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Time to take action

UKREiiF, the UK’s Real Estate Investment and Infrastructure Forum that took place in Leeds in May, focussed on how RE can develop stronger, more sustainable communities. Magenta Associates Deputy MD Shahlia Nelson-Rogers offers a summary of the event

Now in its third year, UKREiiF 2024 welcomed more than 12,000 attendees including Government representatives, investors, funders, developers, housebuilders and real estate leaders. Growing from an audience of 3,500 in its first year, UKREiiF 2024’s expansion is testament to the power of collaboration and ideas-sharing it delivers. The event, which brings together the public and private sector, has a strong reputation, and this year delivered a programme of insightful presentations, networking and fundraising events for worthy charities.

Driven by legislation, public pressure and a new generation of employees looking to work for sustainable businesses, it’s unsurprising that social value and ESG were key talking points at the conference. The broad expectation is that developments are good for the environment, create long term benefits to the community, and have proper governance and measurements in place to prove it. What was clear is that while steps are being taken in the right direction, for RE and Property, it needs to be more than a box-ticking exercise.


With the forthcoming general election there was a shift in tone towards taking real action. Stephanie Hyde CEO UK and CEO EMEA Markets, JLL commented that “the conversations and decisions that happen now are what will set the pace for the coming years”. She highlighted the importance of buildings that meet green specifications, achieve net zero targets and become desirable spaces for people to live and work in. She further commented on the importance of technology for driving productivity, resilience and sustainability with data-driven decision-making being key to delivering better insights, market predictions and investment strategies.

With sustainability being a key theme of the event, it was refreshing to see how much emphasis was placed on honest reporting. A panel session chaired by Claire Petricca-Riding, a Partner at Irwin Mitchell, discussed how to avoid greenwashing claims. With the very real challenge that as an industry, RE is not on track to meet interim targets or the 2050 net zero target, the panel talked about the importance of understanding how to talk authentically about developments in sustainability.

The key to progress was identified as having a starting point where there is a full understanding of where your organisation is on its journey. Sadaf Askarim, Associate Director for Smart Energy and Sustainability at Stantec, talked about using accurate data as a baseline for making plans and implementation strategies. The conversation moved on to certification and the lack of consistent measurement or an understanding of how certifications compare within the industry. The panel concluded that while it should be easy for businesses to talk about the good things they’ve achieved, it isn’t, and while data and proof points are hard to collect and understand, they do provide evidence of progress towards the key goal of impacting climate change.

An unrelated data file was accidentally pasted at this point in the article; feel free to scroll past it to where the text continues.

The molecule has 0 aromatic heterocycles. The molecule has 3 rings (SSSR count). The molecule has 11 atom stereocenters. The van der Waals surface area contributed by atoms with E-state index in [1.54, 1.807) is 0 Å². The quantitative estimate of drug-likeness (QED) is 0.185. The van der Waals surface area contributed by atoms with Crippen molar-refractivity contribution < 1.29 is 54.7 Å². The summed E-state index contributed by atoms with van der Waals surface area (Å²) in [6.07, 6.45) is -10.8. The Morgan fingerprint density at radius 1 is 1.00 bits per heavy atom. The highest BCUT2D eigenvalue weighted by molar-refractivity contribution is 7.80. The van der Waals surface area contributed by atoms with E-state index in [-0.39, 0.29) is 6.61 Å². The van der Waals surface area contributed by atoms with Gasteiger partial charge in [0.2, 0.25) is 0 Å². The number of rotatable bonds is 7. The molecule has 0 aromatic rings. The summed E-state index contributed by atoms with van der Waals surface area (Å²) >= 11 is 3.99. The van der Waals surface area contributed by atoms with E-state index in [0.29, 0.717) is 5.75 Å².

The impact of implementing effective technology and data collection techniques was a continuing area of focus for the event, with speakers commenting that the quality of data was just one part of the puzzle. The quality of analysis and decision making are as important for creating a better built environment. Adam Shepherd, Assistant Professor of Urban Planning at the University of Birmingham commented, “You can give me a better pencil, it doesn’t make me any better at drawing.”

In a panel titled ‘Working collaboratively with data and digital twins’ there was discussion around the accessibility of data and the importance of it being available to interested parties. Jenny Hartley a Director from Invest Newcastle provided the public sector view, highlighting that for public sector developments, it is essential for technology and data to engage communities and allowed them to be a part of the planning process.


With social value being one of the core values for discussion at the event, community engagement came up time and again. Sara Bailey, Senior Partner of law firm Trowers & Hamlins said the move to deliver wider community benefits is being generated by a change of attitude towards individual’s priorities, brought about by the COVID pandemic. She commented “Social value in the real estate world, is about creating places that will genuinely enhance, influence or change people’s opportunities.”

But it was also clear that social value would not be effectively delivered by a one-size fits all approach. It has to be defined by the needs of those impacted and go beyond the business norms and projects that tick boxes.

UKREiiF 2024 highlighted that the path to sustainable, socially valuable real estate lies in industry-wide collaboration, a commitment to transparency, and prioritising data-informed decision-making. The discussions underscored that while progress is being made, the industry must move beyond mere compliance to achieve genuine impact. And it must do it now.

About Sarah OBeirne

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